DetroitHockey.Net Logo History

I recently did a soft rollout of a tweaked logo for DetroitHockey.Net and was inspired to go back and take a look at the history of the logo for the site and its affiliated projects.

I only have backups of my graphics going back to 2002, at which time the site was still and didn’t actually have a logo.  It had a wordmark, though, simply the site’s name in the Concielian font.


At that time the Fantasy Hockey League did have a logo, though a very simple one.


Those were abandoned in September of 2002 when the site became DetroitHockey.Net and an identity centered around an old English D was created.


The shield is based on an (incorrect) interpretation of the 1926 Detroit Cougars logo, recolored to suit DH.N’s needs.  The sticks are a slightly-modified version of those used in the original logo of the Mighty Ducks of Anaheim (in this version the tape on the sticks has been modified, there was a briefly-used version where it was identical).  The DFHL logo is based on an old NHL alternate logo where the league abbreviation appears over crossed sticks in a shield.

In 2005 the logo was tweaked, with the sticks getting straightened out and the red darkened.  In addtion, a “promotional” logo featuring the site’s name and year of founding was created, based on an old Chicago Black Hawks logo.


In 2006, the logos were switched up again as the DH.N logo became the old English D over a pair of crossed sticks inside a shield while the DFHL logo took the same shape. Both had “promotional” roundel-style logos with the full site name. Very briefly, the DFHL used a white logo with red text and sticks.


By 2013, the fantasy National Hockey Association had been added to DH.N, affiliated with SportsLogos.Net. To show that the NHA was its own entity but still part of DetroitHockey.Net, another roundel style was created.

This latest redesign is an attempt to tweak things to clean them up just a little. Across the board, the red is darker, the text becomes a little more legible and the roundel logos become consistent. The DH.N shield takes on a sleeker shape and is slightly simplified, with the inner grey border dropped. As there’s now more than one fantasy league on DH.N, the DFHL logo switches back to its old shape to distance it from the primary site, with the text matching that of the roundels. The NHA’s roundel matches the DFHL’s, with the league name in the circle and the DH.N logo at the bottom.


This leaves the DFHL with the following as its logo history (with the briefly-used white logo absent):


The primary site’s logo, excluding the version where the tape on the sticks perfectly matched that used by Anaheim, evolved as follows:


I don’t think there’s necessarily anything remarkable about this but it seemed like a good time to document the changes.

Post Storm Photography

I wouldn’t say I’m much of a photographer but I like to give it a shot from time to time. This weekend’s ice storm gave me the chance to wander around the yard and try to take some artsy shots.

Christmas Name Drawing Generator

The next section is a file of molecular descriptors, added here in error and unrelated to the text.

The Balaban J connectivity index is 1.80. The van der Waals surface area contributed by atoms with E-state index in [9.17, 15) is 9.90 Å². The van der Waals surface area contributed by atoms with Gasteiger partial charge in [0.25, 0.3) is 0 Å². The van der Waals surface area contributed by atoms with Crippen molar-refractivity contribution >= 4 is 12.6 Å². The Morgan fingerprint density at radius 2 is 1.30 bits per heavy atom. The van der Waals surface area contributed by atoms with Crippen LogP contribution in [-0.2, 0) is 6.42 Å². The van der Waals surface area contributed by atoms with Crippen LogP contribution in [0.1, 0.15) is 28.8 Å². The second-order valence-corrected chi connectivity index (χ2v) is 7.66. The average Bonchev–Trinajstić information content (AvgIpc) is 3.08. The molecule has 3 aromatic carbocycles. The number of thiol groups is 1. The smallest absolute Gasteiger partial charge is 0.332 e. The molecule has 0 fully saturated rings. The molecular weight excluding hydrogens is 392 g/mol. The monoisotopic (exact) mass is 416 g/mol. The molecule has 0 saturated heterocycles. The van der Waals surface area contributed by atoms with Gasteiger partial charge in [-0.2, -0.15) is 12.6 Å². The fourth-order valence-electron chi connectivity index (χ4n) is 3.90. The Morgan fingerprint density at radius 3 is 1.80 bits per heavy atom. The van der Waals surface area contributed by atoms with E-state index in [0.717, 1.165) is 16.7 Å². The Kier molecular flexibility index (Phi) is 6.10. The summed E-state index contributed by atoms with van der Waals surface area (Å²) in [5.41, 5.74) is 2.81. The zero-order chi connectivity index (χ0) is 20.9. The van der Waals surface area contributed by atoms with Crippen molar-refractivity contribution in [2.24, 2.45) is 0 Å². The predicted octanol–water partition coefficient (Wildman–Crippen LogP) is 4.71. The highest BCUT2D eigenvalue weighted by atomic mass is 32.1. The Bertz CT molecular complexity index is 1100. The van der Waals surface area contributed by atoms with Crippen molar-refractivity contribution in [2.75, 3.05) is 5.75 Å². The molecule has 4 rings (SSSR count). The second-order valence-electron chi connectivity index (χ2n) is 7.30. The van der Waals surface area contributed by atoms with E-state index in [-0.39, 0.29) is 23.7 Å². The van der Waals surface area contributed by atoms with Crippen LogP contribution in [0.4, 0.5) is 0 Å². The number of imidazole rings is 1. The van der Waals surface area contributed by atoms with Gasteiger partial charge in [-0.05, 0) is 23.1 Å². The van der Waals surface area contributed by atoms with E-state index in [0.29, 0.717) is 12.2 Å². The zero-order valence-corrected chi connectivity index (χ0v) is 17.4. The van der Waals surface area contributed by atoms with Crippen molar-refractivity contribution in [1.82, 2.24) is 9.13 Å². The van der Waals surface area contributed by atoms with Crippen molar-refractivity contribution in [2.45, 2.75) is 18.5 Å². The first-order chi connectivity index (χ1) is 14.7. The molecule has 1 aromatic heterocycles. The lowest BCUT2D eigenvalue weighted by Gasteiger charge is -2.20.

Every year my in-laws do the whole “drawing names” thing at Christmas, where each person draws one other person and buys a gift for them.  Nearly as often, there’s drama about it.  Someone complains about “always” getting someone else.  Someone gets themself (that was me this year).

I decided to remove the human element from it and make a little tool that would do the draw for us.  As my wife said, “Just because you write an app doesn’t mean things are gonna change.”  It was a good little exercise, though.

To make it more of an exercise, I did the entire thing on the client-side.  I do enough server-side work that it would have been really easy to fall back on that and not learn anything.  It’s a little sloppy but it works.

On to the code…

<div id="name_list">


<h3>Add a New Name</h3>

<form action="#" id="name_form" method="get" class="general">
  <label for="new_name">New Name:</label>
  <input type="text" name="new_name" id="new_name" />
<div class="checkbox">
  <input type="checkbox" id="allow_self_selection" />
  <label for="allow_self_selection">Allow Self Selection?</label>
<div id="buttons">
  <input type="submit" id="add_name" value="Add" />
  <input type="button" id="generate" value="Generate" disabled="disabled" />
  <input type="button" id="clear_list" value="Clear List" disabled="disabled" />

I start with a div that contains a header and an empty list. This div is hidden on page load and will contain the list of names as they’re added. Then I’ve got a form for adding names to the list, clearing the list, generating the drawn list, and for determining whether or not we’re going to allow people to draw themselves. That’s it for the page content, everything else is JavaScript/jQuery.

var names = new Array();

$(document).ready(function() {

$('form#name_form').submit(function(e) {

I start out by giving myself a global array called names to hold the drawn names. As previously mentioned, on page load I hide the div containing the names list. On submit of the form I run a function called add_name().

$('input#clear_list').click(function() {
  $('div#name_list ul').html('');
  $('input#generate').attr('disabled', 'disabled');
  $('input#clear_list').attr('disabled', 'disabled');

To clear the name list I wipe out the contents of that particular UL and re-hide the div containing it. Then I make sure to disable the buttons for generating a list and clearing the list (since there’s no list to work with) and enable the ability to add names.

$('input#generate').click(function() {
  $('input#add_name').attr('disabled', 'disabled');
  $('input#generate').attr('disabled', 'disabled');
  $('input#clear_list').attr('disabled', 'disabled');



To generate the list I have a populate_list() function wrapped in button enabling/disabling. All of the buttons are disabled, then populate_list() runs, then we re-enable the Generate and Clear List buttons.

function add_name () {
  var new_name = $('input#new_name').val().trim();
  if (new_name) {